HARARE - Joseph Chinotimba says axed War Veterans minister Christopher Mutsvangwa must “shut up” and “accept his fate”.
The Buhera South Zanu PF MP gave the cheeky advice after being door-stopped by journalists after the aborted National Assembly debate yesterday.
Mutsvangwa was fired last week after serving as a Cabinet minister for only one year, together with his wife Monica. They were fired for gross misconduct and disloyalty.
In the wake of his dismissal, Mutsvangwa said he regrets serving as a Cabinet minister, saying the time he spent in government was “the most unproductive period” in his life.
Chinotimba said Mutsvangwa’s “unnecessary comments” were only aiding his further fall from grace to grass.
“Mutsvangwa must accept the position of the politburo and must keep quiet and stop commenting unnecessarily,” Chinotimba said.
“War vets represent president Mugabe, he is our patron and Mutsvangwa must know how he is appointed and accept his fate.”
Mutsvangwa is part of dozens of Zanu PF party cadres that have fallen victim to the factional tsunami sweeping across the former liberation movement.
His fall from grace began when he was booted out of Zimbabwe National Liberation War Veterans Association (ZNLWVA), together with Victor Matemadanda and Headman Moyo.
Mutsvangwa and his colleagues did not take this lying down, saying the votes-of-no-confidence were unconstitutional, and ill-advisedly fought their dismissal through the courts and attempted to stage a demonstration in Harare that was quashed by police.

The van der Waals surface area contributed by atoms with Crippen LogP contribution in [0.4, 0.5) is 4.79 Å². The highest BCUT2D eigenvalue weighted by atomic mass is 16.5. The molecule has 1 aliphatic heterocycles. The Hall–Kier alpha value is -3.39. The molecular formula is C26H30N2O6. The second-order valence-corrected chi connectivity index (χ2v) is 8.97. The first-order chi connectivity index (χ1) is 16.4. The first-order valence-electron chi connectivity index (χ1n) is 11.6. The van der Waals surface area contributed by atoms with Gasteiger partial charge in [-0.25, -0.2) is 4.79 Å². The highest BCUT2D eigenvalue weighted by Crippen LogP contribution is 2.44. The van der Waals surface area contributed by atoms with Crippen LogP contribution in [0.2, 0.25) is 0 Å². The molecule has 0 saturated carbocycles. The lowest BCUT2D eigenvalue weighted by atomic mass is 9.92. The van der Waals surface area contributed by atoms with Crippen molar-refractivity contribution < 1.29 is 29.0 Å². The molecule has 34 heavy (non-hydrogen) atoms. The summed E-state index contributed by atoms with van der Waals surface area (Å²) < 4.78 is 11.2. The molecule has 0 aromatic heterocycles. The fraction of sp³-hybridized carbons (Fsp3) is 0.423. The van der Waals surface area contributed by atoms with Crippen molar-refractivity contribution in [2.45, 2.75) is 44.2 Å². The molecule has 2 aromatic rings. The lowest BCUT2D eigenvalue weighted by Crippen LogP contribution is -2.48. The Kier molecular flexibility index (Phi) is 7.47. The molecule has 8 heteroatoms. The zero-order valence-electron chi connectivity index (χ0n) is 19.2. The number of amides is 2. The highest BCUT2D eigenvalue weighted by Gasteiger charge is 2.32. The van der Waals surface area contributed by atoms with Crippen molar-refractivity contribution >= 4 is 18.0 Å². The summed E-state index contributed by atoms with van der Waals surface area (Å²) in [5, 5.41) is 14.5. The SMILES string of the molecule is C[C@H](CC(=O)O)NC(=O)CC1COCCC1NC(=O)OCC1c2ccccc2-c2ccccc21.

An angry Mugabe savaged Mutsvangwa in a televised address to the nation, virtually signalling the end of the career both in the former liberation movement and in government of the former leader of the war veterans, an alleged kingpin of the party faction loyal to Emmerson Mnangagwa.
Without mincing his words, Mugabe pointedly accused the garullous Mutsvangwa of having misled war veterans into trooping into Harare — where they were battered by police — after they were made to believe that the nonagenarian would address them.
The former Zimbabwe Broadcasting Corporation director was subsequently shown the exit door over allegations of gross indiscipline.
He also watched helplessly as the axe fell on his wife who was fired as deputy minister of Macro-Economic Planning and Investment Promotion over the same alleged offence.
And now Chinotimba believes it’s time Mutsvangwa accepts his fate.
“He must follow what Jabulani Sibanda (ex-ZNLWVA leader) did when he was sacked. I was also sacked at one point when I was war veterans’ leader,” Chinotimba said.
Mutsvangwa, Matemadanda and Moyo played supporting roles in the circumstances which led to Sibanda’s ouster and were duly rewarded with the titles they have now been stripped of.
“During my tenure we spent seven years trying to see the president but we couldn’t. It’s about protocol. You don’t see him when you want. I gave him this advice,” Chinotimba said.